Ever since Jude was born in June, I’ve been working toward becoming an elite athlete again, but it has been very difficult to find momentum. Little things keep getting in the way of progress. Breastfeeding zapped my energy. The sleep deprivation slowed recovery and niggles kept popping up.  My body moved differently requiring a muscle and ligament adjustment period. It didn’t take long to realize that I would have to adjust my approach and remain flexible until things started to click again.

Wednesday something happened. I did a “Michigan” workout, which orignated from Michigan Coach Ron Warhurst, which is a workout where you alternate between hard intervals on the track and tempo work on a nearby field or road. The version I do has about 30sec-1 min of jogging between the two locations but otherwise it is all continuous, forcing you to recover at tempo pace. This is what I ran:

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Bob Lesko coaching me and Mel Lawrence during our Michigan.

Mile: 5:00

Grass mile: 5:42

1200: 3:47

Grass mile: 5:38

800: 2:25

Grass mile 5:40

400: 63

This is a workout I’ve done since my freshman year at Stanford, at least 2 times every year. I’ve done it as part of a 10 woman college team, perfectly synced in stride. I’ve done it farlek-style, solo on the famous resevoir in Boulder as a new pro. I’ve done it at sea level at the Olympic Training Center, and at 8000 feet in Mammoth. I’ve done it on my home track during Christmas break with my old high school coach turning up to hold the watch. I’ve felt every kind of good and bad during it, and done it at all kinds of fitness levels. After 15 years, this workout has become an old friend.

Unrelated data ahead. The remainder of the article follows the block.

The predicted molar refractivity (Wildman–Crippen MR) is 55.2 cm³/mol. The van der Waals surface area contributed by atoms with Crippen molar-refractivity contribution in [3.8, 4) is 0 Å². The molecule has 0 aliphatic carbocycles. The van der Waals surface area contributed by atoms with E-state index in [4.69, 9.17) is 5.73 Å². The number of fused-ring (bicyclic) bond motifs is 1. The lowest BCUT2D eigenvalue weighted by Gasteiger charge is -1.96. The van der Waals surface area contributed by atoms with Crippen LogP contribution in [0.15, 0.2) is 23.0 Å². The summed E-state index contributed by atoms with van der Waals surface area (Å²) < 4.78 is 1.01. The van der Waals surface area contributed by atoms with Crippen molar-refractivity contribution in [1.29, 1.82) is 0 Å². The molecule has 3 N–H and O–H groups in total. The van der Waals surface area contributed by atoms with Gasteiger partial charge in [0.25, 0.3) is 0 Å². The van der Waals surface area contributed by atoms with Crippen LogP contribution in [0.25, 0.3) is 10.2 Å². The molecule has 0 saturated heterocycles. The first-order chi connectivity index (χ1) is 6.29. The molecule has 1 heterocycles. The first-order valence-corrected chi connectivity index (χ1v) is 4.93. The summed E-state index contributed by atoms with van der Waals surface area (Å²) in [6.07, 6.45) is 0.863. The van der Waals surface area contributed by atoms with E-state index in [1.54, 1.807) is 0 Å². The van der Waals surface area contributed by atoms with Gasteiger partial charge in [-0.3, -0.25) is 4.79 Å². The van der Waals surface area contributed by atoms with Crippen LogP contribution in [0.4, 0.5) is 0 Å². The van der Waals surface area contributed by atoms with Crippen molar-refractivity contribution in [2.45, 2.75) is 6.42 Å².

My times on Wednesday weren’t my best ever, nor were they my worst. They were reminiscent of times when I was confident and strong, motivated and satisfied. As I ran my last 400 up on my toes, driving my arms, feeling my jaw loosely moving with my stride, I felt something move inside me. For 10 months I have been trying to move this boulder out of the road. I keep trying different approaches, pressing with all my might, grunting and sweating, and nothing happens. Then I wipe my brow, collect my energy, smack a smile on my face and start again. Maybe if I come around from behind! Nope. Maybe from under this little ledge here! Nope. Maybe if I take a log and prop it under this side and then push on the other side. Nope. Then, during that 400 in a moment of powerful, free motion, the boulder budged.

For two days I have felt different inside. A little bit excited. Afraid to talk about it. Fearful that it’s another false start. It has allowed me to begin to think about the future in less vague terms, and see a return to excellence as a possibility. One workout has the power to change everything, but it takes many workouts to see the change through.